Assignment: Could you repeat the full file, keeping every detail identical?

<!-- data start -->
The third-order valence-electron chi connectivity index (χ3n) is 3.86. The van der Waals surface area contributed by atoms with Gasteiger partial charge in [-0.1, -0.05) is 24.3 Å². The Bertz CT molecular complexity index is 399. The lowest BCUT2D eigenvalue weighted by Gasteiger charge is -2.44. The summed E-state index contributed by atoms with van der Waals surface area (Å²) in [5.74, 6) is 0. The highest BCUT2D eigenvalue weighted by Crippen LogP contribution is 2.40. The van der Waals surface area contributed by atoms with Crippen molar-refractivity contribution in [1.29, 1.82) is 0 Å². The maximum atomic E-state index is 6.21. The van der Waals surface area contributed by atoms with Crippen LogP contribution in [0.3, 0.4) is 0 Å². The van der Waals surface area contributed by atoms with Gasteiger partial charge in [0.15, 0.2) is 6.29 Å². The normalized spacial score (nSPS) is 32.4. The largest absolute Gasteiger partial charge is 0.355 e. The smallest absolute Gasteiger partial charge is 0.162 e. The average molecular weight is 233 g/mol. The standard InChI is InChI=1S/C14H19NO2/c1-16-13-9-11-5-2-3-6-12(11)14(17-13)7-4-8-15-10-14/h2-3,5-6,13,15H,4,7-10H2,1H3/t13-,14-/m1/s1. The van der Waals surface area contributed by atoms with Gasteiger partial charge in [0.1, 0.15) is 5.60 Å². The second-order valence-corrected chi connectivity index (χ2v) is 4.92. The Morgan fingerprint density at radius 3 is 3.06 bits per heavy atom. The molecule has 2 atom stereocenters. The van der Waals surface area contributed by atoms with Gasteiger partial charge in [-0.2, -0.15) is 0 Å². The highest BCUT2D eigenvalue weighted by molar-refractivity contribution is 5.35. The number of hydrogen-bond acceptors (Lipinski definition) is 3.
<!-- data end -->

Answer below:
The third-order valence-electron chi connectivity index (χ3n) is 3.86. The van der Waals surface area contributed by atoms with Gasteiger partial charge in [-0.1, -0.05) is 24.3 Å². The Bertz CT molecular complexity index is 399. The lowest BCUT2D eigenvalue weighted by Gasteiger charge is -2.44. The summed E-state index contributed by atoms with van der Waals surface area (Å²) in [5.74, 6) is 0. The highest BCUT2D eigenvalue weighted by Crippen LogP contribution is 2.40. The van der Waals surface area contributed by atoms with Crippen molar-refractivity contribution in [1.29, 1.82) is 0 Å². The maximum atomic E-state index is 6.21. The van der Waals surface area contributed by atoms with Crippen LogP contribution in [0.3, 0.4) is 0 Å². The van der Waals surface area contributed by atoms with Gasteiger partial charge in [0.15, 0.2) is 6.29 Å². The normalized spacial score (nSPS) is 32.4. The largest absolute Gasteiger partial charge is 0.355 e. The smallest absolute Gasteiger partial charge is 0.162 e. The average molecular weight is 233 g/mol. The standard InChI is InChI=1S/C14H19NO2/c1-16-13-9-11-5-2-3-6-12(11)14(17-13)7-4-8-15-10-14/h2-3,5-6,13,15H,4,7-10H2,1H3/t13-,14-/m1/s1. The van der Waals surface area contributed by atoms with Gasteiger partial charge in [0.1, 0.15) is 5.60 Å². The second-order valence-corrected chi connectivity index (χ2v) is 4.92. The Morgan fingerprint density at radius 3 is 3.06 bits per heavy atom. The molecule has 2 atom stereocenters. The van der Waals surface area contributed by atoms with Gasteiger partial charge in [-0.2, -0.15) is 0 Å². The highest BCUT2D eigenvalue weighted by molar-refractivity contribution is 5.35. The number of hydrogen-bond acceptors (Lipinski definition) is 3.